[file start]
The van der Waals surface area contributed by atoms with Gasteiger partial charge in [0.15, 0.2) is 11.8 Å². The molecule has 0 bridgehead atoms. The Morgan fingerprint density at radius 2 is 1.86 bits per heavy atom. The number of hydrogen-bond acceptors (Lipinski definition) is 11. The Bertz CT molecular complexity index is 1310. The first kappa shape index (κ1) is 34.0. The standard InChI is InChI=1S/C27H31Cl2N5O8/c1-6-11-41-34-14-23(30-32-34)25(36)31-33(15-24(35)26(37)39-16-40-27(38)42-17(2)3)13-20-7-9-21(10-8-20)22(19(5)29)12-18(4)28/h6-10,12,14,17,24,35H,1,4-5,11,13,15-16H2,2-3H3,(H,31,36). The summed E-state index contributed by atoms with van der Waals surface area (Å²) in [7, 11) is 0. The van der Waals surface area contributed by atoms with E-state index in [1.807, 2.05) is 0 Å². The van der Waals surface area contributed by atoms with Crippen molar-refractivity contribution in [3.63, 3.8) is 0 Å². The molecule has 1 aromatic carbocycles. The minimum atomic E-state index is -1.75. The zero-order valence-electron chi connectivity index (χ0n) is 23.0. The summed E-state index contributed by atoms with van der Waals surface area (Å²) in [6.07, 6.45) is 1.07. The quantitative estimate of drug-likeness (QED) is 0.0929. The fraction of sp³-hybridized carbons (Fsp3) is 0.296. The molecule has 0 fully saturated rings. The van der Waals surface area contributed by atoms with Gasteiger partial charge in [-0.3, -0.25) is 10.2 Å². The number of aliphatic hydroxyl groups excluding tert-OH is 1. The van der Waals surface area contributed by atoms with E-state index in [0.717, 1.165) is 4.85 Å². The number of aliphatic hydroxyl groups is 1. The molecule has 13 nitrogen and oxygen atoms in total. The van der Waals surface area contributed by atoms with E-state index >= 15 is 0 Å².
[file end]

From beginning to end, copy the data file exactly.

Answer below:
The van der Waals surface area contributed by atoms with Gasteiger partial charge in [0.15, 0.2) is 11.8 Å². The molecule has 0 bridgehead atoms. The Morgan fingerprint density at radius 2 is 1.86 bits per heavy atom. The number of hydrogen-bond acceptors (Lipinski definition) is 11. The Bertz CT molecular complexity index is 1310. The first kappa shape index (κ1) is 34.0. The standard InChI is InChI=1S/C27H31Cl2N5O8/c1-6-11-41-34-14-23(30-32-34)25(36)31-33(15-24(35)26(37)39-16-40-27(38)42-17(2)3)13-20-7-9-21(10-8-20)22(19(5)29)12-18(4)28/h6-10,12,14,17,24,35H,1,4-5,11,13,15-16H2,2-3H3,(H,31,36). The summed E-state index contributed by atoms with van der Waals surface area (Å²) in [7, 11) is 0. The van der Waals surface area contributed by atoms with E-state index in [1.807, 2.05) is 0 Å². The van der Waals surface area contributed by atoms with Crippen molar-refractivity contribution in [3.63, 3.8) is 0 Å². The molecule has 1 aromatic carbocycles. The minimum atomic E-state index is -1.75. The zero-order valence-electron chi connectivity index (χ0n) is 23.0. The summed E-state index contributed by atoms with van der Waals surface area (Å²) in [6.07, 6.45) is 1.07. The quantitative estimate of drug-likeness (QED) is 0.0929. The fraction of sp³-hybridized carbons (Fsp3) is 0.296. The molecule has 0 fully saturated rings. The van der Waals surface area contributed by atoms with Gasteiger partial charge in [-0.3, -0.25) is 10.2 Å². The number of aliphatic hydroxyl groups excluding tert-OH is 1. The van der Waals surface area contributed by atoms with E-state index in [0.717, 1.165) is 4.85 Å². The number of aliphatic hydroxyl groups is 1. The molecule has 13 nitrogen and oxygen atoms in total. The van der Waals surface area contributed by atoms with E-state index >= 15 is 0 Å².